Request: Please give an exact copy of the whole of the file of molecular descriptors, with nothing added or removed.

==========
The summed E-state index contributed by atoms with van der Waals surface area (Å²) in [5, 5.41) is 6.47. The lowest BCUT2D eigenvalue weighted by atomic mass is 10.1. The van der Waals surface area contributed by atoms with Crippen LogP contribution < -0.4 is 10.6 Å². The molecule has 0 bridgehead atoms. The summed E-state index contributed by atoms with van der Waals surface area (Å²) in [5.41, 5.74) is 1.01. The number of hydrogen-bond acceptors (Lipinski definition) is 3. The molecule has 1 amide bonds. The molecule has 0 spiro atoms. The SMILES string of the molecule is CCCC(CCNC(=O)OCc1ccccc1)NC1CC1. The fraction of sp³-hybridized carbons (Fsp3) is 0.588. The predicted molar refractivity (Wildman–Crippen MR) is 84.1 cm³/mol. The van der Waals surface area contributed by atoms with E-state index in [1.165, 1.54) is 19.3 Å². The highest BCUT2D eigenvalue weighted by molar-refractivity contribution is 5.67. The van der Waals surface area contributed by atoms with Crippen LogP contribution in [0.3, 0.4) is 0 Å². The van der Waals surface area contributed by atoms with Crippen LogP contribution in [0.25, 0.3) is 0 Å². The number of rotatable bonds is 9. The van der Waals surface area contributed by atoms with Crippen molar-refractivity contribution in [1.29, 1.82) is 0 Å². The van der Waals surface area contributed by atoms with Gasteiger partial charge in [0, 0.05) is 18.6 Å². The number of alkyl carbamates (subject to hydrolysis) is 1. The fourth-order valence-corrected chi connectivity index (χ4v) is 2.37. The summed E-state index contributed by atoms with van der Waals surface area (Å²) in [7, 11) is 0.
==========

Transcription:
The summed E-state index contributed by atoms with van der Waals surface area (Å²) in [5, 5.41) is 6.47. The lowest BCUT2D eigenvalue weighted by atomic mass is 10.1. The van der Waals surface area contributed by atoms with Crippen LogP contribution < -0.4 is 10.6 Å². The molecule has 0 bridgehead atoms. The summed E-state index contributed by atoms with van der Waals surface area (Å²) in [5.41, 5.74) is 1.01. The number of hydrogen-bond acceptors (Lipinski definition) is 3. The molecule has 1 amide bonds. The molecule has 0 spiro atoms. The SMILES string of the molecule is CCCC(CCNC(=O)OCc1ccccc1)NC1CC1. The fraction of sp³-hybridized carbons (Fsp3) is 0.588. The predicted molar refractivity (Wildman–Crippen MR) is 84.1 cm³/mol. The van der Waals surface area contributed by atoms with E-state index in [1.165, 1.54) is 19.3 Å². The highest BCUT2D eigenvalue weighted by molar-refractivity contribution is 5.67. The van der Waals surface area contributed by atoms with Crippen LogP contribution in [0.3, 0.4) is 0 Å². The van der Waals surface area contributed by atoms with Crippen LogP contribution in [0.25, 0.3) is 0 Å². The number of rotatable bonds is 9. The van der Waals surface area contributed by atoms with Crippen molar-refractivity contribution in [1.29, 1.82) is 0 Å². The van der Waals surface area contributed by atoms with Gasteiger partial charge in [0, 0.05) is 18.6 Å². The number of alkyl carbamates (subject to hydrolysis) is 1. The fourth-order valence-corrected chi connectivity index (χ4v) is 2.37. The summed E-state index contributed by atoms with van der Waals surface area (Å²) in [7, 11) is 0.